The training set aided in creating the statistical learning model, which was subsequently employed to predict the cataloging of the test set for cross-validation. To determine the overall classification accuracy, this computing procedure was carried out 10 times successively, with each occurrence featuring new randomized training and test data sets.
A preliminary study was undertaken to assess a number of MALDI matrices for edible oil analysis, as the profiles of MALDI-TOF spectra depend on the matrix selected.
The results showed that CHCAE allowed for the most abundant features of the MALDI-TOF spectra to be uncovered, especially in the low mass range of m/z 250-600. As such, CHCAE was employed for all ensuing studies.
Figure 1. MALDI-TOF spectra of pure olive oil (OL), soybean oil (SB) and olive oil adulterated with 10% soybean oil (OS). The matrix peaks are labeled with*.
It was noted that a low number of peaks (S/N >10) were detected beyond m/z 1200. Figure 1 displays the MALDI-TOF spectra for pure olive oil (OL), pure soybean oil (SB) and 10% adulterated olive oils (OS).
The oil spectra can be separated into four areas, which correspond to four classes of compounds described in the literature [4-7]: ~m/z 900 for TAGs; ~m/z 600 for diacylglycerols (DAGs); ~m/z 400 for monoacylglycerols (MAGs); and m/z < m/z 600~700), as demonstrated by a number of powerful matrix peaks in Figure 1, therefore it is necessary to remove these prior to the application of any statistical analyses.
Statistical learning, also known as machine learning, is fundamentally the processing of “teaching” a computer to track a particular algorithm to acquire the pattern from the known data (training set), before “validating” the learned knowledge by calculating the classification of “unfamiliar” data (test set) .
Within this study, two thirds of 146 total data points were employed as the training set, while the other third was used as a test set to corroborate the correctness of the model (cross validation).
To minimize the bias in determining the accuracy of the validation, this “learn-and-predict” cycle was repeated 10 times, with a fresh, randomly chosen set of training and test data sets on each occasion.
Thanks to its adaptability and flexibility as an open source (no cost) platform for statistical data analysis and visualization, R was chosen for statistical learning.
For this classification analysis, two algorithms were selected: the partial least squares discriminant analysis (PLS-DA) and the comparatively recently developed sparse least squares discriminant analysis (sPLS-DA).
Figure 2. Representative score plot of first vs second components of a training set from the PLS-DA and sparse PLS-DA models (red: OL; blue: OS).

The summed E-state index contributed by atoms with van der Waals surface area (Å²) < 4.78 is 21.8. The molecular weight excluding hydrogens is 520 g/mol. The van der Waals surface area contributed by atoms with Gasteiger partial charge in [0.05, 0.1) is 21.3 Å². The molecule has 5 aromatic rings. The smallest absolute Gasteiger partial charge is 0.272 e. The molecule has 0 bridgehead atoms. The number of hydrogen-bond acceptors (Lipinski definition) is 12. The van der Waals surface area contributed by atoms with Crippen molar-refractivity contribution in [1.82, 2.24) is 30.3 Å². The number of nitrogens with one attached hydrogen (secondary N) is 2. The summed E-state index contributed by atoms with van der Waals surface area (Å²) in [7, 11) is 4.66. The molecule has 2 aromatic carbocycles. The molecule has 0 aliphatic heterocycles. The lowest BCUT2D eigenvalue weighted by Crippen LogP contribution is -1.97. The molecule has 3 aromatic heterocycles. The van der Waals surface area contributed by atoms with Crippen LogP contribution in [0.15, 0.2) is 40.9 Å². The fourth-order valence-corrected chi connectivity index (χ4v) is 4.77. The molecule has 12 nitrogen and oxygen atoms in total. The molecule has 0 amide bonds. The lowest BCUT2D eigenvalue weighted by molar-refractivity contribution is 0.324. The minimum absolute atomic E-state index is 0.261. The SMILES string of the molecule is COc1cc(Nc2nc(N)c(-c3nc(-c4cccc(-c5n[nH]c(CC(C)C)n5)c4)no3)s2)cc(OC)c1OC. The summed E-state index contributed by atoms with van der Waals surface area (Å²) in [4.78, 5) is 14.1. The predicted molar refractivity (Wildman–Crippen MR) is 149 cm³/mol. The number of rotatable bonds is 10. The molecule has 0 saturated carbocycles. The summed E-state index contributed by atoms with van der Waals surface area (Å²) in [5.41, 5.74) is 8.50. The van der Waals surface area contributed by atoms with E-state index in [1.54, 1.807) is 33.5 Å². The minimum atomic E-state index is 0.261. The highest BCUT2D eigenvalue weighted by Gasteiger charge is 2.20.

Table 1. Cross Validation of Statistical Learning Models.
Table 1 shows the findings of cross validation from both algorithms, while Figure 2 shows representative score plots of first two components from each algorithm. As can be seen, both PLS-DA and sPLS-DA are capable of classifying OL and OS groups with strong accuracy rates of 95.9% and 99.2%, respectively.
Even so, as can be seen in Figure 2, the sPLS-DA offers a greater quality differentiation and classification of the two oil groups.
A further benefit of the sPLS-DA over PLS-DA is the ease of interpreting findings, as sPLS-DA carries out both the variable selection and classification concurrently.
Within this study, it was found that three components, as a minimum, with each limited to the use of 10 variables (predictors), i.e. a total of 30 m/z peaks (= 3 x 10), were adequate to attain the indicated classification results. The cross validation accuracy was not improved by increasing the components and/or predictors.
Figure 3. Major biomarker peaks (“M”) identified from sPLS-DA analysis as predicators for differentation of olive oil from soybean oil adulterated olive oil (*indicates a matrix peak) The scales for the spectra within each mass range are arbitrary for illustration of the differences of the three oils.
Table 2. Major Predictors Identified from the sPLS-DA Model.
Table 2 details a subcategory of these chief predictor m/z peaks, which can be thought of as possible “biomarkers” for additional study of the subtle spectra variations of the OL and OS groups.
Figure 3 showcases overlaid mass spectra of classification biomarker peaks (likely DAG, MAG, and fatty acid esters fragment ions) for olive oil, soybean oil and 10% adulterated olive oil.
For effective and accurate classification of pure olive and olive oils adulterated with 10% soybean oils, the dual powers of MALDI-TOF mass spectrometry and statistical learning can be employed. The technique offers quick and easy analysis, without requiring the characterization or quantification of any specific chemical component(s) within the oils.
Additionally, supervised statistical learning with sPLS-DA has been demonstrated to be effective in classifying possible biomarkers from complex spectral features, as in non-targeted “omics” studies.